In essence, this has been Corbyn and McDonnell’s point of view over the years, but New Labour, their New Labour, finds more in sophistry abroad than achievement at home, and the Labour leaders find themselves stuck between their judgement and their ambition. It’s a Shakespearean Tragedy. The man admired for his principles is separated from his principles by those who admire him for his principles.

Get together. We find ourselves in the unprecedented situation of having a parliament not only unable to express itself, but unable to express that which it asked us to express on its behalf. The country is not stupid and knows this, but without representation, it needs a lead, a style, a lyric, to make itself known. Call it patriotism, if you like. There are only so many speeches the Labour leader can make about human rights in the world and expect to be heard here. Labour must speak for the country as a whole, because without political democracy there can be no social democracy, and without the revenue-raising powers of the state there can be no road to fairness. All other self-dividing socialisms (built ad infinitum on race or gender or class or region or religion) are bullshit socialisms.

Get ready. Tory Leavers saw no deal as the only way out of the Brussels mess. But this ceased to be wise for them the moment a stalled trade deal in Belgium turned into a constitutional crisis at home. That the crisis could have happened under any minority government is true, but that it happened under a deeply unpopular and divided Tory government is Labour’s best chance. The Tories now face meltdown, not only in any future cabinet, but in party and electorate as well. Their new leader is going to find himself sitting in a pool of water unable to call an election without securing an exit and unable to secure an exit without calling an election. Sooner or later a General Election is the only constitutional solution, and Labour must be ready with a clear but realistic line that deals with Nigel Farage as a one-trick pony and the Tories, however they reconstitute themselves, as a dead horse flogged.

At the same time, Labour must signal its intentions to its traditional voters, and to itself, by calling for policies that were common sense only yesterday: that democracy is a good thing; that the integrity of the nation state and its borders combined with a strong immigration policy is one of the most important ways of lowering popular anxiety; that the principle and practice of public service is good as well as useful; that central and local government need each other, and could be and should be flanked by more money and power for the north; that state interventions can save good businesses as well as improve bad ones; that without trust and common purpose – the non- contractual obligations on which all contracts depend – there is no society. That all this will lose votes as well as gain them I have no doubt. But trying to scoop from both sides while hiding in the middle only causes drift. If Labour doesn’t want to be a working-class party, it should say so.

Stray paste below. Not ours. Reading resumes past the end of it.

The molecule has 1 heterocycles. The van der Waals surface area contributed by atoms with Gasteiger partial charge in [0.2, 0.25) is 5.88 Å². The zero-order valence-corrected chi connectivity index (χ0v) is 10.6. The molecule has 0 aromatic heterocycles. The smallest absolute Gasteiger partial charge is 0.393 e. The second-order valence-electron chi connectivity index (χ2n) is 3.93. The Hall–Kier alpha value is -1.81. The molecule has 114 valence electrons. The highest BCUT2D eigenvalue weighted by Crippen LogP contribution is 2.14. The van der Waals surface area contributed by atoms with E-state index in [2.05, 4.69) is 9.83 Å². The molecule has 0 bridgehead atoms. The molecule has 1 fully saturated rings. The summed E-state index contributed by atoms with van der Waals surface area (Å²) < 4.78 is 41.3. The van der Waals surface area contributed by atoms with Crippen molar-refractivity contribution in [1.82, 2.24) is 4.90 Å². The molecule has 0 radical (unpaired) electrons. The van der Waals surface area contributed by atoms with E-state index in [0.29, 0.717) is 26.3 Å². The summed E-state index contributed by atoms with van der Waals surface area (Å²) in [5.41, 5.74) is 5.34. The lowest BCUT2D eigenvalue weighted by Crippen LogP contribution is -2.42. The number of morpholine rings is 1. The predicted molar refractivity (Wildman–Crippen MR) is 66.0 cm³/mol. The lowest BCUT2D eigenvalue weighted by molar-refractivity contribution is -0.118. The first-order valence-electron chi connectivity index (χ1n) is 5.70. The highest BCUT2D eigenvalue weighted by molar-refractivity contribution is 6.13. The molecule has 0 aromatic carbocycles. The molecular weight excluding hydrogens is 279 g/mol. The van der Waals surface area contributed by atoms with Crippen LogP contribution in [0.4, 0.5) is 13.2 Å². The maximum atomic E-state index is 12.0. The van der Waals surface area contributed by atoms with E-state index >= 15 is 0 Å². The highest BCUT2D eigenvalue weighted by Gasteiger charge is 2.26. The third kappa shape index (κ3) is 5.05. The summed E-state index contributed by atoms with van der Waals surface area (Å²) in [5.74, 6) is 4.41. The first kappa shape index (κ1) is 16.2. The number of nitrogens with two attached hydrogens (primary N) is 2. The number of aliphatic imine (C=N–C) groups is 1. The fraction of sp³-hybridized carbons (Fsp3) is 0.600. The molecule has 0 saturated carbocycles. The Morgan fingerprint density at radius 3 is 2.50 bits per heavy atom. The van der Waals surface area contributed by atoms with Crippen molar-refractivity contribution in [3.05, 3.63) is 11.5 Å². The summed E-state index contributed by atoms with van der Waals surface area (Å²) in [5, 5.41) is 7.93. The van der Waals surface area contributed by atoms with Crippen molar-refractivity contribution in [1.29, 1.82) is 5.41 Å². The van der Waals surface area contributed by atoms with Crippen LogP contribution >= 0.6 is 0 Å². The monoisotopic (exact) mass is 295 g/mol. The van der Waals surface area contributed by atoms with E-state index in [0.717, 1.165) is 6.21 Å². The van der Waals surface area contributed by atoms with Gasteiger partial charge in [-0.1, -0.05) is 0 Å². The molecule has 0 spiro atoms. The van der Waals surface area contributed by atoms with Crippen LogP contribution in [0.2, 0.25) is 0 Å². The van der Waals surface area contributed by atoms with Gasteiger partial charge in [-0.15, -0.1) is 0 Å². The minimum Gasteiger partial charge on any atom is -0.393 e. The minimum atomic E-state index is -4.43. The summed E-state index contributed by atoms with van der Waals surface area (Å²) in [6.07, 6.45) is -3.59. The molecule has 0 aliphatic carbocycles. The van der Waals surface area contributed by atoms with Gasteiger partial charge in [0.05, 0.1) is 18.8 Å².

Tony Benn called the original act of joining the EU a coup d’etat against parliamentary democracy

Get with the many. So many MPs talk about what they learn ‘on the doorstep’, you wonder why they never get into the kitchen where people really talk. Look at the Commons’ benches and wonder how so few can claim to represent so many. The trust between the British people and the House of Commons is so slender, so long lived and so – all things considered – effectual, it must be some sort of political miracle. But too many years ignoring majority wishes on core issues (too many to count) has eroded the trust of people in parliament to such an extent that the consequences of a second referendum would be terrible. Nobody would have a clue as to what the vote actually indicated according to the questions put and not put. But whatever it indicated, a second referendum would, in the end, be seen as a shameless attempt by the few to thwart the will of the many.

Burke reminded us that the idea of a people is the idea of corporation made, ‘like all legal fictions’, by ‘common agreement’. Once the legal fiction is exposed as such by the violation of this common agreement, in this case, the few thwarting the democratic will of the many, then the relationship between parliament and the people really will be in trouble – in other words, once Humpty Dumpty falls, he might not be put back together again. I am being as light hearted as I can on this very serious matter, but a second referendum would be as flagrant a rebuttal of democracy as any in our history.